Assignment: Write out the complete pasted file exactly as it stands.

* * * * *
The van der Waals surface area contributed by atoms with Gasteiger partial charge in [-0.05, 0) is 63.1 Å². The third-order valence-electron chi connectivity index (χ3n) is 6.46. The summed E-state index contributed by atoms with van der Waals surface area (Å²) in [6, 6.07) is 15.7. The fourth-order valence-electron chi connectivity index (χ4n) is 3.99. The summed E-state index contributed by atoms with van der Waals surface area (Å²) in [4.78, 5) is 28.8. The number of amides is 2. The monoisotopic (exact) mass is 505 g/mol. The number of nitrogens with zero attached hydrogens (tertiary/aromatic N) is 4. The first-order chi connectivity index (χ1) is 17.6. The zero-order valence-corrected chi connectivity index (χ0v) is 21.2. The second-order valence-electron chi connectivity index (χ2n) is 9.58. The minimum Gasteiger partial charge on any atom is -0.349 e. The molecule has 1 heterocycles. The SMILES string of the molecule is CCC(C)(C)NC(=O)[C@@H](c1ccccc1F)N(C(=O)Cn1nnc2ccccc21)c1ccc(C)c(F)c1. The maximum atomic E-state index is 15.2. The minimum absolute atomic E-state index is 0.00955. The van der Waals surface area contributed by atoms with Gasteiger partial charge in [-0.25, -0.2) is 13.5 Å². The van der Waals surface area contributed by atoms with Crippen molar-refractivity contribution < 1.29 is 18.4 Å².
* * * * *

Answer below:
The van der Waals surface area contributed by atoms with Gasteiger partial charge in [-0.05, 0) is 63.1 Å². The third-order valence-electron chi connectivity index (χ3n) is 6.46. The summed E-state index contributed by atoms with van der Waals surface area (Å²) in [6, 6.07) is 15.7. The fourth-order valence-electron chi connectivity index (χ4n) is 3.99. The summed E-state index contributed by atoms with van der Waals surface area (Å²) in [4.78, 5) is 28.8. The number of amides is 2. The monoisotopic (exact) mass is 505 g/mol. The number of nitrogens with zero attached hydrogens (tertiary/aromatic N) is 4. The first-order chi connectivity index (χ1) is 17.6. The zero-order valence-corrected chi connectivity index (χ0v) is 21.2. The second-order valence-electron chi connectivity index (χ2n) is 9.58. The minimum Gasteiger partial charge on any atom is -0.349 e. The molecule has 1 heterocycles. The SMILES string of the molecule is CCC(C)(C)NC(=O)[C@@H](c1ccccc1F)N(C(=O)Cn1nnc2ccccc21)c1ccc(C)c(F)c1. The maximum atomic E-state index is 15.2. The minimum absolute atomic E-state index is 0.00955. The van der Waals surface area contributed by atoms with Gasteiger partial charge in [-0.25, -0.2) is 13.5 Å². The van der Waals surface area contributed by atoms with Crippen molar-refractivity contribution < 1.29 is 18.4 Å².